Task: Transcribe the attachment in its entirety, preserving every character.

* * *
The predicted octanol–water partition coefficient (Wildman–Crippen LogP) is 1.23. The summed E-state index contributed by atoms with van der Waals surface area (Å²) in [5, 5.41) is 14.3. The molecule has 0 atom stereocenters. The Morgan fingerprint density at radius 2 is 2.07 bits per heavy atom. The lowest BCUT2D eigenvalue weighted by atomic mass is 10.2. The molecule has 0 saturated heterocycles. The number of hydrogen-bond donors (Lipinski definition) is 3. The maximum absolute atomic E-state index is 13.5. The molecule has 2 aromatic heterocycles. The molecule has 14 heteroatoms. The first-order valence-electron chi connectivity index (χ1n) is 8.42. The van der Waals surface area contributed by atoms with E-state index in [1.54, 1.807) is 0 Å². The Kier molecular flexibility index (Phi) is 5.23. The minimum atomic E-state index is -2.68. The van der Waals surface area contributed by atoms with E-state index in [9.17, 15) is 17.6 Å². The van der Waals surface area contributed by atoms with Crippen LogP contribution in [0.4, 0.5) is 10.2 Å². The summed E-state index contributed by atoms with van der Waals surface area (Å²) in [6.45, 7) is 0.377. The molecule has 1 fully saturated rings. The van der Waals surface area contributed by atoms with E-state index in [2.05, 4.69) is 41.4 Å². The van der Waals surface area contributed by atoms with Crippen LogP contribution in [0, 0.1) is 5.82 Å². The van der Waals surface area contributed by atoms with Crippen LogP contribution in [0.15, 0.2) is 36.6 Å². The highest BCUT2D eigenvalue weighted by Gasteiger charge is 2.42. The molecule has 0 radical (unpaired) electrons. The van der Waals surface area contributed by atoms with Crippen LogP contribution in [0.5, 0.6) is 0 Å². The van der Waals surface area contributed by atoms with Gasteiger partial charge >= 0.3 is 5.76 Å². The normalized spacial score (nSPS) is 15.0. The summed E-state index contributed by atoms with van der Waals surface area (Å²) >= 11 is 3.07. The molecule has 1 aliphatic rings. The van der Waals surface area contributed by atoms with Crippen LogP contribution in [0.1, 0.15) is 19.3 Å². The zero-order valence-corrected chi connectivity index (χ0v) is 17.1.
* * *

The predicted octanol–water partition coefficient (Wildman–Crippen LogP) is 1.23. The summed E-state index contributed by atoms with van der Waals surface area (Å²) in [5, 5.41) is 14.3. The molecule has 0 atom stereocenters. The Morgan fingerprint density at radius 2 is 2.07 bits per heavy atom. The lowest BCUT2D eigenvalue weighted by atomic mass is 10.2. The molecule has 0 saturated heterocycles. The number of hydrogen-bond donors (Lipinski definition) is 3. The maximum absolute atomic E-state index is 13.5. The molecule has 2 aromatic heterocycles. The molecule has 14 heteroatoms. The first-order valence-electron chi connectivity index (χ1n) is 8.42. The van der Waals surface area contributed by atoms with E-state index in [1.54, 1.807) is 0 Å². The Kier molecular flexibility index (Phi) is 5.23. The minimum atomic E-state index is -2.68. The van der Waals surface area contributed by atoms with E-state index in [9.17, 15) is 17.6 Å². The van der Waals surface area contributed by atoms with Crippen LogP contribution in [0.4, 0.5) is 10.2 Å². The summed E-state index contributed by atoms with van der Waals surface area (Å²) in [6.45, 7) is 0.377. The molecule has 1 fully saturated rings. The van der Waals surface area contributed by atoms with E-state index in [2.05, 4.69) is 41.4 Å². The van der Waals surface area contributed by atoms with Crippen LogP contribution in [0, 0.1) is 5.82 Å². The van der Waals surface area contributed by atoms with Crippen LogP contribution in [0.15, 0.2) is 36.6 Å². The highest BCUT2D eigenvalue weighted by Gasteiger charge is 2.42. The molecule has 0 radical (unpaired) electrons. The van der Waals surface area contributed by atoms with Crippen LogP contribution in [0.5, 0.6) is 0 Å². The van der Waals surface area contributed by atoms with Gasteiger partial charge >= 0.3 is 5.76 Å². The normalized spacial score (nSPS) is 15.0. The summed E-state index contributed by atoms with van der Waals surface area (Å²) >= 11 is 3.07. The molecule has 1 aliphatic rings. The van der Waals surface area contributed by atoms with Crippen LogP contribution in [0.1, 0.15) is 19.3 Å². The zero-order valence-corrected chi connectivity index (χ0v) is 17.1.